Writing a wrapper stub to something dynamic, where static linking would produce huge executables?

What I have:

  • dune
  • opam
  • opencv (headers in /usr/include, and shared objects)
  • a cxx stub
  • main project in ocaml

What I want:

  • to build the project with dune

The problem:
I can’t seem to find in dune docs the way to get this setup working. The compiler rightfully complains at the linking stage saying that all my opencv-related references in the object file are undefined.
As far as I am aware, OCaml only links statically (will have to use dlopen wrappers otherwise), but I was wondering if it’s possible to link dynamically with the stub compiler then feed the object file to OCaml compiler…

What’s the tried and true way to approach this situation anyway?

Silly question: Do you pass right C libraries on linking stage? Something like -cclib -lopencv` or something?

First step: can you compile with a series of shell commands? I mean, ignore dune and just see if you can get it to link and run on the commandline. Then it’s a question of teaching dune to do the same thing. Which might be messy, but at least you’ll know that your program -does- build and run.

I wasn’t aware of where to specify this in the build pipeline but yes! cclib and ccopt works perfectly. I wouldn’t have guessed. that’s something new to learn about I guess.

I’m guessing I’ll be passing cclib to the compiler flags via dune
should be less painful than a rule/run stanza

I still wonder if there’s a usual workflow for this kind of projects though. Especially when packaging I see *-config packages which do pkg-config checks with opam

Usually, it is done using so-called configurator

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… with OCaml libraries, yes, but C libraries used through C/OCaml bindings can, and usually are, dynamically linked. It’s the C linker that handles this, mostly transparently.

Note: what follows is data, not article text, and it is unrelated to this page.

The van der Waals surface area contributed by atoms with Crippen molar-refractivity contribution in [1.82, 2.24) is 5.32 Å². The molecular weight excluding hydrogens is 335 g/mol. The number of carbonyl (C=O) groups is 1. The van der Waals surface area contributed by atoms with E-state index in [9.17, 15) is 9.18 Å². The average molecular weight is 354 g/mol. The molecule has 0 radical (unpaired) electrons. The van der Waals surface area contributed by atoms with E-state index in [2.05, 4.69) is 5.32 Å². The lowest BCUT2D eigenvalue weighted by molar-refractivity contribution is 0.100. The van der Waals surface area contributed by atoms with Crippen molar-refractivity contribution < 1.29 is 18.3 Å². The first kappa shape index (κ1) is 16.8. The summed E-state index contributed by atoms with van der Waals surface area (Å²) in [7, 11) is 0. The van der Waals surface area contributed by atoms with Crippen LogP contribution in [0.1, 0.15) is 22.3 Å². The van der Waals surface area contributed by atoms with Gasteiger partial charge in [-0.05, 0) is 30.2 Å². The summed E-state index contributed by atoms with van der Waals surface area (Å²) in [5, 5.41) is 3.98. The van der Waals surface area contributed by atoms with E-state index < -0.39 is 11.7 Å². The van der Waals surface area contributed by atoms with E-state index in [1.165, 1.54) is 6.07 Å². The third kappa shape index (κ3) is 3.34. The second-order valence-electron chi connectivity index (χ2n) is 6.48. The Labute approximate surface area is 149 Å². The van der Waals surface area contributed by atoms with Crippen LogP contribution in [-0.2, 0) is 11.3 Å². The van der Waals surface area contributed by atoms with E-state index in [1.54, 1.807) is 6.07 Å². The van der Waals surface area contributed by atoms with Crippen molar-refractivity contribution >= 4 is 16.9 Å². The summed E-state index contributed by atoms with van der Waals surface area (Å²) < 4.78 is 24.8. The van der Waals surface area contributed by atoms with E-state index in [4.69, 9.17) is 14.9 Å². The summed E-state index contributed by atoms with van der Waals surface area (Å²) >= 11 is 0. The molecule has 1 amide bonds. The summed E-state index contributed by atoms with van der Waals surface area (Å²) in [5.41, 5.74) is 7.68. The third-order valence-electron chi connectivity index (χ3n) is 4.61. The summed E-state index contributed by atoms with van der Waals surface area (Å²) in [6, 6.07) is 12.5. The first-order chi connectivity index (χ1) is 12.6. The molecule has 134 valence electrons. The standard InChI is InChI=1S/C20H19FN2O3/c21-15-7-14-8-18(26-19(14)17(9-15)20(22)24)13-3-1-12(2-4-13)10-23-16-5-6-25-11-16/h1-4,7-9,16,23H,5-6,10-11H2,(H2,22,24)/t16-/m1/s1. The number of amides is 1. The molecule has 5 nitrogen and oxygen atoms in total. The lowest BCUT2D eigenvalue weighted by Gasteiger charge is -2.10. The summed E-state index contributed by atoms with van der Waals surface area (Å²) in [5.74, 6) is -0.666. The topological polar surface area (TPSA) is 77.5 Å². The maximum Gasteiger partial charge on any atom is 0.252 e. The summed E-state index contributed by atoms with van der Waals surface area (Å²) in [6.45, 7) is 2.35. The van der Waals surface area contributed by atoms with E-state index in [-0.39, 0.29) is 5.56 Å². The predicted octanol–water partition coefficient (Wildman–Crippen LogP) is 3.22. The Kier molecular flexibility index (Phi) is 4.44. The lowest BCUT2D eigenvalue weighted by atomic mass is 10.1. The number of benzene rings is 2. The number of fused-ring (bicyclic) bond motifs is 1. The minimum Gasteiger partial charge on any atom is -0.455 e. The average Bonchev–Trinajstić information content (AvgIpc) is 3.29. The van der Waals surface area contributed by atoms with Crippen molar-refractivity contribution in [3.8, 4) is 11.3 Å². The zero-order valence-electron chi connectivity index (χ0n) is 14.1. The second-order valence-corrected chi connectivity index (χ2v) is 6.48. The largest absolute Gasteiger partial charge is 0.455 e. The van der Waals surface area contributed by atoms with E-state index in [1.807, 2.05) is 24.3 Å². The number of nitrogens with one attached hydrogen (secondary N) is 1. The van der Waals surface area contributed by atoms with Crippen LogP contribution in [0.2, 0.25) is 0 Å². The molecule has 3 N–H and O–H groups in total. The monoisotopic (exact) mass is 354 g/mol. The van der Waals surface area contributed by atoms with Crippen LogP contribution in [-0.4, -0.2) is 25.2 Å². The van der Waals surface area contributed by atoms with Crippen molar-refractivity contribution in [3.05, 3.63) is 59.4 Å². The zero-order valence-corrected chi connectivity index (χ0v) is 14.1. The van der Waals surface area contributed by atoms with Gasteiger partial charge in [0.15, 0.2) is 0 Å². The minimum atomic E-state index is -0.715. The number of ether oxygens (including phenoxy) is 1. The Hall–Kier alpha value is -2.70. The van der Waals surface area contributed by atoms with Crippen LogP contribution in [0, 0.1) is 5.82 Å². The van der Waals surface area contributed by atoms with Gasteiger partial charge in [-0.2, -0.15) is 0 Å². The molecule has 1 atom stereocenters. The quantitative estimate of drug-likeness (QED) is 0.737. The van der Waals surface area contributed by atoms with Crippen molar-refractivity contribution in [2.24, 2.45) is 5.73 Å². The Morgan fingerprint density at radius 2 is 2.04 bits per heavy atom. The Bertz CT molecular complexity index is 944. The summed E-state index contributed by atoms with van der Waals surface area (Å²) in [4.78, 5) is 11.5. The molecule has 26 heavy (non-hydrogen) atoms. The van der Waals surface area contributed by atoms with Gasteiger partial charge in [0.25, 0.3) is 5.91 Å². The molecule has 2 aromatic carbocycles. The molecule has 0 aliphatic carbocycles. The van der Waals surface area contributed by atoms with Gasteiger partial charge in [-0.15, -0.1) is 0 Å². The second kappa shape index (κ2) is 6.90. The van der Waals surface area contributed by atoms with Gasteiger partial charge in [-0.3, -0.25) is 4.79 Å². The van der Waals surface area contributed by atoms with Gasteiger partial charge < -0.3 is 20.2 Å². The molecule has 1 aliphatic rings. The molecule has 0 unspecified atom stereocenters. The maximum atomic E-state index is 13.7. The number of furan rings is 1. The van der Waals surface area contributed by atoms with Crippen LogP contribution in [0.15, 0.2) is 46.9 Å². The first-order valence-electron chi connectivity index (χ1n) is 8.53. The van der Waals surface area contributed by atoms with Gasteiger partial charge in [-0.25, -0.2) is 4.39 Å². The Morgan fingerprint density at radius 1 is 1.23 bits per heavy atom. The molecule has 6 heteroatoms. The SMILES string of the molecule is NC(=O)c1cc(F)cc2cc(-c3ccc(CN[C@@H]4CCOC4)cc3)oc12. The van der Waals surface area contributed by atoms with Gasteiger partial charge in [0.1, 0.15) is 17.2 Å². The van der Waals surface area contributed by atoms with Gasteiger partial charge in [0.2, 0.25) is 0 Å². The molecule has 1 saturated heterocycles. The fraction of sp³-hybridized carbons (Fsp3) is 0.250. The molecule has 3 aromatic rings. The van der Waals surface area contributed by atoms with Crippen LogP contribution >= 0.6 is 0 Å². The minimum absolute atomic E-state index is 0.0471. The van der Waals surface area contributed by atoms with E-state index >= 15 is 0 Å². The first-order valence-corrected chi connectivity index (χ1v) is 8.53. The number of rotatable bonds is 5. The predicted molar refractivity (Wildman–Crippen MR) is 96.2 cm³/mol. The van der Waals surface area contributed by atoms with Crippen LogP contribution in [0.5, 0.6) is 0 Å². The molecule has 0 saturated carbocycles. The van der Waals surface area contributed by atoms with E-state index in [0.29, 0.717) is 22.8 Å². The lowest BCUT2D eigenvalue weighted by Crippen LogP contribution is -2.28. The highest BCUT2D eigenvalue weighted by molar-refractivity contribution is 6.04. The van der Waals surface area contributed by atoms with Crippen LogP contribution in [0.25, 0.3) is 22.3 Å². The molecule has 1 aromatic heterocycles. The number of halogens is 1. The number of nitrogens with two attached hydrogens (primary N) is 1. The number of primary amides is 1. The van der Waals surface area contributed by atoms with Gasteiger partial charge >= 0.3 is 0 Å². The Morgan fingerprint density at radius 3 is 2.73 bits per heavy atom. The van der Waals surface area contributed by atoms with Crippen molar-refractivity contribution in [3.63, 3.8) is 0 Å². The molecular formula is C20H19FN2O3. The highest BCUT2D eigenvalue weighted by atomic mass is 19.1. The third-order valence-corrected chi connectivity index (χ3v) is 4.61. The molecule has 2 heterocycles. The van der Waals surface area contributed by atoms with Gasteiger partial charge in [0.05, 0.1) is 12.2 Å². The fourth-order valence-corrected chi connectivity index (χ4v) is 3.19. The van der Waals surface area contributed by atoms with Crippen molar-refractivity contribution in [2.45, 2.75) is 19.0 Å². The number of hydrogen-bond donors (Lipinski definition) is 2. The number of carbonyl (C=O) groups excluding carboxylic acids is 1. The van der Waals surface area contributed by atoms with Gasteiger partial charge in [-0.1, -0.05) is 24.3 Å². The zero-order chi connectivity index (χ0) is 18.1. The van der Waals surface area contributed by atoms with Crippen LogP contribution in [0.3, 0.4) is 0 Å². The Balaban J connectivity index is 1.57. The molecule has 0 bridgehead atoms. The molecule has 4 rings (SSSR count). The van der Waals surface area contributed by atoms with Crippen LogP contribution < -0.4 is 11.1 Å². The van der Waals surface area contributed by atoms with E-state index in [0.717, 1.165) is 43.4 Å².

When -cclib -lopencv is given to ocamlopt, directly or via an OCaml library, the C linker gets -lopencv and finds out whether to use libopencv.so or libopencv.a.

I see. I experimented a little with -cclib and -ccopt and I find (with -verbose) that the extra flags I supply are passed to the same commandline either way.
The help text distinguishes between the two by mentioning that -cclib is for the linking stage only, but their behaviour appears to be synonymous to me. Is there a subtle difference of sorts?

thanks for the mention! Looking at it now and it looks like a good idea to integrate with the build process instead of manually passing flags.

Not quite. -cclib material goes at the end of the C linker command line, in an order that tries to honor the “list libraries in reverse dependency order” requirement of the C linker. (See e.g. https://eli.thegreenplace.net/2013/07/09/library-order-in-static-linking for a discussion of these requirements.) In contrast, -ccopt material goes at the beginning of the C compiler and of the C linker command lines, assuming that the relative order of options doesn’t matter.

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